“The gleeman saw us and hushed him,” Areina put in, fingering the quiver at her waist, “but we heard.” Her voice was hard as her stare.
“I know they’re both Aes Sedai now, Mother, but wouldn’t they still be in trouble if anyone found out? The sisters, I mean? Anybody who pretends to be a sister is in trouble if they find out, even years later.” Nicola’s face did not change, but her gaze suddenly seemed to be trying to fix Egwene’s. She leaned a little forward, intent. “Anybody at all. Isn’t that so?”
Emboldened by Egwene’s silence, Areina grinned. An unpleasant grin in the night. “I hear Nynaeve and Elayne were sent out of the Tower on some task by the Sanche woman back when she was Amyrlin. I hear you were sent off by her, too, at the same time. Got into all sorts of trouble when you came back.” Sly insinuation slithered into her voice. “Do you remember them playing at Aes Sedai?”
They stood there looking at her, Areina leaning insolently on her bow, Nicola so expectant the air should have crackled.
“Siuan Sanche is Aes Sedai,” Egwene said coldly, “and so are Nynaeve al’Meara and Elayne Trakand. You will show them proper respect. To you, they are Siuan Sedai, Nynaeve Sedai and Elayne Sedai.” The pair blinked in surprise. Inside, her stomach quivered. With outrage. After everything she had been through tonight, she was confronted with blackmail from these . . . ? She could not think of a word bad enough. Elayne could have; Elayne listened to stablemen and wagon drivers and every sort, memorizing the words she should have refused to hear. Unfolding the striped stole, Egwene draped it carefully across her shoulders.
“I don’t think you understand, Mother,” Nicola said hastily. Not fearfully, however; just attempting to force her point. “I merely worried that if anyone found out that you had—” Egwene gave her no chance to go further.
“Oh, I understand, child.” The fool woman was a child, however old she was. Any number of the older novices gave trouble, usually in the form of insolence toward Accepted set to teach them, but even the silliest had sense enough to avoid impertinence to the sisters. It fanned her anger to white heat, that the woman had the gall to try this on with her. They were both taller than she, if not by much, but she planted her fists on her hips and drew herself up, and they shrank away as though she loomed. “Do you have any notion how serious it is to bring charges against a sister, especially for a novice? Charges based on a conversation you claim to have heard between men now a thousand miles away! Tiana would skin you alive and put you to scrubbing pots the rest of your natural life.” Nicola kept trying to push a word in—apologies, they sounded like this time, and more protests that Egwene did not understand, frantic attempts to change everything—but Egwene ignored her and rounded on Areina. The Hunter took another step back, wetting her lips and looking remarkably uncertain. “You needn’t think you would walk away clear, either. Even a Hunter could be hauled to Tiana for a thing like this. If you’re lucky enough not to be flogged at a wagon tongue, the way they do soldiers caught stealing. Either way, you’ll be tossed out by the road with your welts for company.”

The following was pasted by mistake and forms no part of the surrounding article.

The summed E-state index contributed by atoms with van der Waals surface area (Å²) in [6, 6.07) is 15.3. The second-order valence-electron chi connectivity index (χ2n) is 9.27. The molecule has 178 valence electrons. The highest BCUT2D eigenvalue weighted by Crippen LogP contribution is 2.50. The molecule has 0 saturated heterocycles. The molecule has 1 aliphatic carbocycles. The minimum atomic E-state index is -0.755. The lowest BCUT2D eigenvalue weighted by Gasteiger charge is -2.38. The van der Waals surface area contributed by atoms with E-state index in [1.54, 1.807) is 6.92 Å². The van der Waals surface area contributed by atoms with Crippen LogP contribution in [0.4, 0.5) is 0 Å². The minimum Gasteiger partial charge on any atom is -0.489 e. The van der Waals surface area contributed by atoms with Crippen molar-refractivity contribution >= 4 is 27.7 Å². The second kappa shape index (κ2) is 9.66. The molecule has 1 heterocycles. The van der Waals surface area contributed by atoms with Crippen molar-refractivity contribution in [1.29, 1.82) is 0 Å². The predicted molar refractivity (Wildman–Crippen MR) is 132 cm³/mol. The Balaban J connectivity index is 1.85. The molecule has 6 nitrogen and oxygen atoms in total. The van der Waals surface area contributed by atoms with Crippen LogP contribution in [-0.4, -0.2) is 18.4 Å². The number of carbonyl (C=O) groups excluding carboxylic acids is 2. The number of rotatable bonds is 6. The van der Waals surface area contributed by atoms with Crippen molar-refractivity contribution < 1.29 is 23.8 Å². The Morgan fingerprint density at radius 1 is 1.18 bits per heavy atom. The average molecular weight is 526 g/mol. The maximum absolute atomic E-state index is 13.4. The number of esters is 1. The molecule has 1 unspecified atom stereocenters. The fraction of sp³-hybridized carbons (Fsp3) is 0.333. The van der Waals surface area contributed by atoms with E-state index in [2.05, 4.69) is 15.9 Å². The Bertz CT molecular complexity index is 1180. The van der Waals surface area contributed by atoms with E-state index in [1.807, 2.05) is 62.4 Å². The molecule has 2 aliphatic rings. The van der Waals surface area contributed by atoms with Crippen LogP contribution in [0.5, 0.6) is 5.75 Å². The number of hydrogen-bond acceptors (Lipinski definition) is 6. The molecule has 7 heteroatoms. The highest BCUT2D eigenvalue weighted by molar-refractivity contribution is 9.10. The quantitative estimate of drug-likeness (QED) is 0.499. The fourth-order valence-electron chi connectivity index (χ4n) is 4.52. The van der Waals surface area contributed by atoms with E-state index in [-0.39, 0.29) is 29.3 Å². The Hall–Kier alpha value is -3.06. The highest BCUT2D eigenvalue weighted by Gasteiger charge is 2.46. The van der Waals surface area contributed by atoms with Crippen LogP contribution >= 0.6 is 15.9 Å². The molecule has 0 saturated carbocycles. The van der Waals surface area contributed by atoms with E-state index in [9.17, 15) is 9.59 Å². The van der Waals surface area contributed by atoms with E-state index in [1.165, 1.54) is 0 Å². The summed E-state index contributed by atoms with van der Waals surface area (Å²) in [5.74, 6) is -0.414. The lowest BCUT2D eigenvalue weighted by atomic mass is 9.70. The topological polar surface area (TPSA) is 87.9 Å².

Drawing a deep breath, Egwene folded her hands at her waist. Clutched together, they would not tremble. All but cowering, the pair looked suitably chastened. She hoped those downcast eyes and slumped shoulders and shifting feet were not feigned. By rights, she should send them to Tiana right now. She had no idea what the penalty might be for trying to blackmail the Amyrlin Seat, but it seemed likely that being turned out of the camp would be the least of it. In Nicola’s case, the turning out would have to wait until her teachers were satisfied she knew enough of channeling not to hurt herself or others by accident. Nicola Treehill would never be Aes Sedai, though, once that charge was laid against her; all that potential would go for nothing.